So they would argue that it’s a Judeo‐Christian phenomenon we’re talking about. And in that part of the world that is subject to Judeo‐Christianization, a good imam— And I’ve had three or four of them—in a very nice way, I don’t mean aggressively—stand up in a public gathering and say, “You can’t call it Judeo‐Christian. It’s a phenomenon of the Abrahamic faiths.” And and they will argue, again fairly persuasively, that what we’re going through right now in the Islamic world, in Arab Spring, now in it’s what? second or third year depending on how you count it, is very analogous to what happened to Christianity in the early 16th century. And that they are in reformation and they are speaking in those terms, that they’re just 500 years after.
All of which says that we do something every 500 years. That doesn’t mean that we have to keep doing it for 500 years. We’re not talking about historic determinism, which is what makes historians really nervous. We’re not talking about historic determinism.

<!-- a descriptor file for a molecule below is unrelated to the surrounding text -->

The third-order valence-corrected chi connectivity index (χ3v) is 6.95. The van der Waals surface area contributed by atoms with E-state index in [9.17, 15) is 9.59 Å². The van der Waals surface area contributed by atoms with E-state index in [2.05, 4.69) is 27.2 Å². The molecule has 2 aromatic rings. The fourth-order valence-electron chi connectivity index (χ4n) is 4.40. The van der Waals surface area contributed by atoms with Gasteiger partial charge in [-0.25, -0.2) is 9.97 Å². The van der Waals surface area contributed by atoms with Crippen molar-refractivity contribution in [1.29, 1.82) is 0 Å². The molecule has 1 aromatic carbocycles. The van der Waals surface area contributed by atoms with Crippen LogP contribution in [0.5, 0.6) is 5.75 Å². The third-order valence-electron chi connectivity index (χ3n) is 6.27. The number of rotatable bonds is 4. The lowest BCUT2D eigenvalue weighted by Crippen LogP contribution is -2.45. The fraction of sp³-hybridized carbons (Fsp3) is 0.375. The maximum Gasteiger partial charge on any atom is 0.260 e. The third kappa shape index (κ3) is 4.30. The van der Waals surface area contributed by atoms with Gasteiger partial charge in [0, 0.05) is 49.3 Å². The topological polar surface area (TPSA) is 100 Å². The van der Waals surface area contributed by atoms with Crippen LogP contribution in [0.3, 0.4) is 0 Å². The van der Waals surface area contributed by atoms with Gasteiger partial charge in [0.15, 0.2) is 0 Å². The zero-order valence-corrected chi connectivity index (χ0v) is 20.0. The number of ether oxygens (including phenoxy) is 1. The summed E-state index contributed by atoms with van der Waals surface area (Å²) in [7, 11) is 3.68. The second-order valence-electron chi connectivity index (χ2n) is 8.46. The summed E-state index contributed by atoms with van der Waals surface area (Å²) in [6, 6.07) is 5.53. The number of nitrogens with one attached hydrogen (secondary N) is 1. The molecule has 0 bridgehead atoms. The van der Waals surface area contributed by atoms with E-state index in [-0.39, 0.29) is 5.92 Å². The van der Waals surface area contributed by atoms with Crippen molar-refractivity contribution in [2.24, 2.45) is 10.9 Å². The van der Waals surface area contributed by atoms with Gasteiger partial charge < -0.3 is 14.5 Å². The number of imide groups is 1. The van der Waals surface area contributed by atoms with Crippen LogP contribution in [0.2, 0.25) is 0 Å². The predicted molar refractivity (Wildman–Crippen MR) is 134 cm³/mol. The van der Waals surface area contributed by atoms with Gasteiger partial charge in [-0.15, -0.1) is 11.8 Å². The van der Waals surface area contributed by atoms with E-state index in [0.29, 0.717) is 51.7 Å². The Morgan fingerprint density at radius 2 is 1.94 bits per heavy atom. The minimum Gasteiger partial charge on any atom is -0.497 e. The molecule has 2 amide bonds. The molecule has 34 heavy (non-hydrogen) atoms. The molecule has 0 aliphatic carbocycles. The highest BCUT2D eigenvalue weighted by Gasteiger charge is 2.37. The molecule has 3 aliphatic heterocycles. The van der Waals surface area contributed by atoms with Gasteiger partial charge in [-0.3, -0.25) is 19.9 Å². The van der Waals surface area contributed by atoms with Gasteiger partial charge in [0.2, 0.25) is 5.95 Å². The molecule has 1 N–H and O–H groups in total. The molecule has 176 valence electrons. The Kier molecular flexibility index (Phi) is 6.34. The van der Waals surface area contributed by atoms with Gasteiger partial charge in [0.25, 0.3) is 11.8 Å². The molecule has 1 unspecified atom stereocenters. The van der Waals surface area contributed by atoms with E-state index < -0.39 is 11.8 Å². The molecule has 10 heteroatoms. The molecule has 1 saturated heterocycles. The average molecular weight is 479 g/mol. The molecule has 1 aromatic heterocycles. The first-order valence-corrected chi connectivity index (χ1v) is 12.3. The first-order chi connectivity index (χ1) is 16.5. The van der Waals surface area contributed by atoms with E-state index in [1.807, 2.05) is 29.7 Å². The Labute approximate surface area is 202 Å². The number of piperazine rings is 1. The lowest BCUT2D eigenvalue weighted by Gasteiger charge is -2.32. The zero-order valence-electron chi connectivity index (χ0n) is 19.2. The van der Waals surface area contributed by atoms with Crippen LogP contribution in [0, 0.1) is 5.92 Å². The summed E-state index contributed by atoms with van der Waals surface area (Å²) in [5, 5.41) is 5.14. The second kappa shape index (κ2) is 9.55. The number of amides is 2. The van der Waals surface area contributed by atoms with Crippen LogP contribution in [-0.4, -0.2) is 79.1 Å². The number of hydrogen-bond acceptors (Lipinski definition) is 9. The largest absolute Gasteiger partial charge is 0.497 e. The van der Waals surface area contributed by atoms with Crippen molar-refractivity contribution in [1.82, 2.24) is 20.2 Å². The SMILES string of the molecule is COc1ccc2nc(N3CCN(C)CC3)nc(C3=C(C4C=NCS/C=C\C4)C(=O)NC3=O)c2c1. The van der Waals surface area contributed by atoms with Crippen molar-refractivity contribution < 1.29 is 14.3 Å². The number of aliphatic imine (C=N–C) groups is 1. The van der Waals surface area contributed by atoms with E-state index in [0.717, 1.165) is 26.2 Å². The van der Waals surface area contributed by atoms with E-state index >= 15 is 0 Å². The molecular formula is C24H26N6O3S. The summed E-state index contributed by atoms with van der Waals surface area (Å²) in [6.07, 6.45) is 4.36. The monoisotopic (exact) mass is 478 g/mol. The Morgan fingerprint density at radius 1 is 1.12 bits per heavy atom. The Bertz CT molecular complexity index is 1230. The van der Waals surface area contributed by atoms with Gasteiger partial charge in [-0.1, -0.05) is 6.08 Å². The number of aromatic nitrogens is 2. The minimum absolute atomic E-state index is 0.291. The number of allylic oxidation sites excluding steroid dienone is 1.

We’re also saying that it’s a fool who doesn’t look when the patterns are there. And at least interpret his own times—he doesn’t have to project future. This is not about religion. This is about something that happens in the culture in which every dadgum thing shifts. Everything. Politics, economics, sociology, aesthetics, philosophy, everything shifts, including religion.
And most people know enough about the Reformation from high school if nothing else. So that when you say to them, “Remember in high school when they told you about the Reformation? And they said it was the birth of individualism? It’s the beginning of the second Renaissance. It’s the beginning of the nation‐state. It’s the coming of capitalism. It’s the rise of the middle class. And oh by the way, it gave us Protestantism. Yaddidy yaddidy yaddidy.”